Chem 106 Chap 15 Textbook Notes
Chem 106 Chap 15 Textbook Notes Chem 106
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This 4 page Class Notes was uploaded by Maranda Butterfield on Monday September 28, 2015. The Class Notes belongs to Chem 106 at Washington State University taught by Nathalie Wall in Fall 2015. Since its upload, it has received 18 views. For similar materials see Principles of Chemistry II in Chemistry at Washington State University.
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Date Created: 09/28/15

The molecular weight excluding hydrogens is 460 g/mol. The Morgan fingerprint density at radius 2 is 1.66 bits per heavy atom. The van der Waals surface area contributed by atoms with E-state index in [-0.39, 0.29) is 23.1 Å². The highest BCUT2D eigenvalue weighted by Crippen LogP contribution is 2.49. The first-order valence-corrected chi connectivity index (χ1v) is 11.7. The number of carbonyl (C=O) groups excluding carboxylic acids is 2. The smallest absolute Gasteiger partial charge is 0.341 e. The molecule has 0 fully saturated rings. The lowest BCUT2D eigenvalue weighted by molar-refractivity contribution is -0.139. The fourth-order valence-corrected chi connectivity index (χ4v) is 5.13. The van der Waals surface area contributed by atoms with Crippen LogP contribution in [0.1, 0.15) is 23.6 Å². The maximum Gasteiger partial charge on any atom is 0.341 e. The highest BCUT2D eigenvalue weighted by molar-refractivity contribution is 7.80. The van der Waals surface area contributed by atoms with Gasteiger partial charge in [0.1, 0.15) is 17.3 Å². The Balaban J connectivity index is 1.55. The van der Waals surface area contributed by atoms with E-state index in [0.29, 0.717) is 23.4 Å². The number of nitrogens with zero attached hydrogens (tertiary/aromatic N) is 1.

152 153 154 Chapter 15 Acid properties sour taste ability to dissolve many metals ability to turn blue litmus paper red and the ability to neutralize bases Common acids Hydrochloric Acid HCl Sulfuric Acid H2SO4 Nitric Acid HN03 Acetic Acid HC2H302 Citric Acid H3C6H507 Carbonic Acid H2C03 Hydrofluoric Acid HF Phosphoric Acid H3PO4 Carboxylic acid an acid that contains a carboxylic acid group figure in textbook They are often found in substances from living organisms Base properties bitter taste slippery feel ability to turn red litmus paper blue and the ability to neutralize acids Common Bases Sodium Hydroxide NaOH Potassium Hydroxide KOH Sodium Bicarbonate NaHC03 Sodium Carbonate Na2C03 Ammonia NH3 The Arrhenius Definition 0 Acid a substance that produces H ions in aqueous solution 0 Base a substance that produces OH39 ions in aqeous solution The BronstedLowrt Definition 0 Acid proton H ion donor and becomes a conjugate base 0 Base proton H ion acceptor and becomes a conjugate acid Amphoteric when substances can act like an acid or a base Strong acid completely ionizes in solution Single arrow indicates this 0 Equilibrium is to the right Weak acid partially ionizes in solution equilibriumdouble arrow indicates this 0 Equilibrium is to the left Monoprotic acid contains only one ionizable proton Diprotic acid contains two ionizable proton 155 156 158 Ka is the equilibrium constant for acids Its calculated the same way 0 The smaller the Ka the weaker the acid is Summarizing KW o A neutral solution contains H30 OH39 K1E7M at 25 degrees C An acidic solution contains H30 gt OH39 K1E7M at 25 degrees C A basic solution contains H30 lt OH39 K1E7M at 25 degrees C pH PH 2 10ng30 pH scale From 0 to 14 I pH lt 7 acidic I pH gt 7 basic I pH 7 neutral pOH o pOH log0H39 The scale is backwards from pH pH pOH will always equal 14 at 25 degrees C IOKa pKa log Ka The smaller the pKa the stronger the acid concentration of ionized acid x100 Percent ionization initial concentration of aad The equilibrium H30 concentration of a weak acid increases with increasing initial concentration of the acid The percent ionization of a weak acid decreases with increasing concentration of the acid Strong Base a base that completely dissociates in solution Kb is the equilibrium constant for bases ts calculated the same 0 The lower the Kb the weaker the base 0 The p scale note above can be applied the same way to this Conjugate Base A39 is the conjugate base of HA 0 The weaker the acid the stronger the conjugate base Multiplying the equilibrium constant for an acid and its conjugate base gives KW which is 1E14 at 25 degrees C pKa pr 14 o Conjugate Acid same 0 The conjugate acid of a weak base is a weak acid 0 Small highly charged metal cations form weakly acidic solutions 0 Classifying salt solutions 0 Salts in which neither the cation nor the anion acts as a acid or a base form pHneutral solutions I Cations are pHneutral I Anions are conjugate bases of strong acids 0 Salts in which hthe cation does not act as an acid and the anion acts as a nase form basic solutions I Cations are pHneutral I Anions are conjugate bases of weak acids 0 Salts in which the cation acts as an acid and the anion does not act as a base form acidic solutions I Cations are conjugate acids of weak bases or small highly charged metal ions I Anions are conjugate bases of strong acids 0 Salts in which the cation acts as an acid and the anions acts as a base form solutions in which the pH depends on the relative strengths of the acid and the base I Cations are conjugate acids of weak bases or small highly charged metal ions I Anions are conjugate bases of weak acids 159 o Polyprotic acids ionize in successive steps each with its own Ka o Ka gets smaller with each step 0 To find the pH we consider the first step to be the only relevant step except for with a dilute solution of sulfuric acid 0 Finding the concentration of the anions only examples I suggest looking in textbook pg 734 1510 0 Binary Acids hydrogen bonded with one other atom 0 To find the bond polarity consider the bond and use notation arrows as learned in chapter 9 If its polar with the positive on Hydrogen its an acid 0 The strength of the bond affects the strength of the corresponding acid The stronger the bond the weaker the acid 0 Oxyacids hydrogen atoms bonded to an oxygen atom which is bonded to something else 0 The electronegativity of the something else affects it The more electronegative the thing the more acidic it is o The number of oxygen atoms bonded to the something else affects it The more atoms the stronger the acid 1511 0 Lewis Acid and Bases 0 Acid electron pair acceptor 0 Base electron pair donor 0 A lewis acid has an empty orbital that can accept an electron pair 1512 This is on acid rain Nothing important but it was interesting